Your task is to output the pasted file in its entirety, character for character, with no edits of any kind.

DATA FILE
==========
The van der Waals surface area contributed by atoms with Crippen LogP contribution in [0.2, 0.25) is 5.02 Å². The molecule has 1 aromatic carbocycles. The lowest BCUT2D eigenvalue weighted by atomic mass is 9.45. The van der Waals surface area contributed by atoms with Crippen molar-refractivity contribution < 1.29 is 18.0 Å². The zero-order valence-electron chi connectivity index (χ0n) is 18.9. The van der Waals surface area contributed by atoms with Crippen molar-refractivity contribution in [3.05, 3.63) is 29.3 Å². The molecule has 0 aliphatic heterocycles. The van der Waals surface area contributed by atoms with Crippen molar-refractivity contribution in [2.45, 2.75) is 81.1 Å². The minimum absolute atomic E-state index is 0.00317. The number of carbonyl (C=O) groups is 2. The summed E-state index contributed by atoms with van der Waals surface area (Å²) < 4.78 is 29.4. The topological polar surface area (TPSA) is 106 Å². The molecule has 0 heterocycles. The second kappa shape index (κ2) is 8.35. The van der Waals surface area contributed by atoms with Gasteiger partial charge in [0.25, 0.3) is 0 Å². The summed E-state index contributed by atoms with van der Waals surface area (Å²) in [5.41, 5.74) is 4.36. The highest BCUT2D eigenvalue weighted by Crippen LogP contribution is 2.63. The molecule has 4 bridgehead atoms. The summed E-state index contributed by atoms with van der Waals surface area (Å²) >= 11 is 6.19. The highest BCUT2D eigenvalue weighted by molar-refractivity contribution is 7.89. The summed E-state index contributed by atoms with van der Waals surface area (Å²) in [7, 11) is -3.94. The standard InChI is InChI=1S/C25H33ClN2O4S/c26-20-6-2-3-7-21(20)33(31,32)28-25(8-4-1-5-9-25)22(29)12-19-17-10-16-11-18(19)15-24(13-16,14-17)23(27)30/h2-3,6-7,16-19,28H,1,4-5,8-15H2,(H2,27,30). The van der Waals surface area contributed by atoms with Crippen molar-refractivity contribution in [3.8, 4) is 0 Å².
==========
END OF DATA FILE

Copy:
The van der Waals surface area contributed by atoms with Crippen LogP contribution in [0.2, 0.25) is 5.02 Å². The molecule has 1 aromatic carbocycles. The lowest BCUT2D eigenvalue weighted by atomic mass is 9.45. The van der Waals surface area contributed by atoms with Crippen molar-refractivity contribution < 1.29 is 18.0 Å². The zero-order valence-electron chi connectivity index (χ0n) is 18.9. The van der Waals surface area contributed by atoms with Crippen molar-refractivity contribution in [3.05, 3.63) is 29.3 Å². The molecule has 0 aliphatic heterocycles. The van der Waals surface area contributed by atoms with Crippen molar-refractivity contribution in [2.45, 2.75) is 81.1 Å². The minimum absolute atomic E-state index is 0.00317. The number of carbonyl (C=O) groups is 2. The summed E-state index contributed by atoms with van der Waals surface area (Å²) < 4.78 is 29.4. The topological polar surface area (TPSA) is 106 Å². The molecule has 0 heterocycles. The second kappa shape index (κ2) is 8.35. The van der Waals surface area contributed by atoms with Gasteiger partial charge in [0.25, 0.3) is 0 Å². The summed E-state index contributed by atoms with van der Waals surface area (Å²) in [5.41, 5.74) is 4.36. The highest BCUT2D eigenvalue weighted by Crippen LogP contribution is 2.63. The molecule has 4 bridgehead atoms. The summed E-state index contributed by atoms with van der Waals surface area (Å²) >= 11 is 6.19. The highest BCUT2D eigenvalue weighted by molar-refractivity contribution is 7.89. The summed E-state index contributed by atoms with van der Waals surface area (Å²) in [7, 11) is -3.94. The standard InChI is InChI=1S/C25H33ClN2O4S/c26-20-6-2-3-7-21(20)33(31,32)28-25(8-4-1-5-9-25)22(29)12-19-17-10-16-11-18(19)15-24(13-16,14-17)23(27)30/h2-3,6-7,16-19,28H,1,4-5,8-15H2,(H2,27,30). The van der Waals surface area contributed by atoms with Crippen molar-refractivity contribution in [3.8, 4) is 0 Å².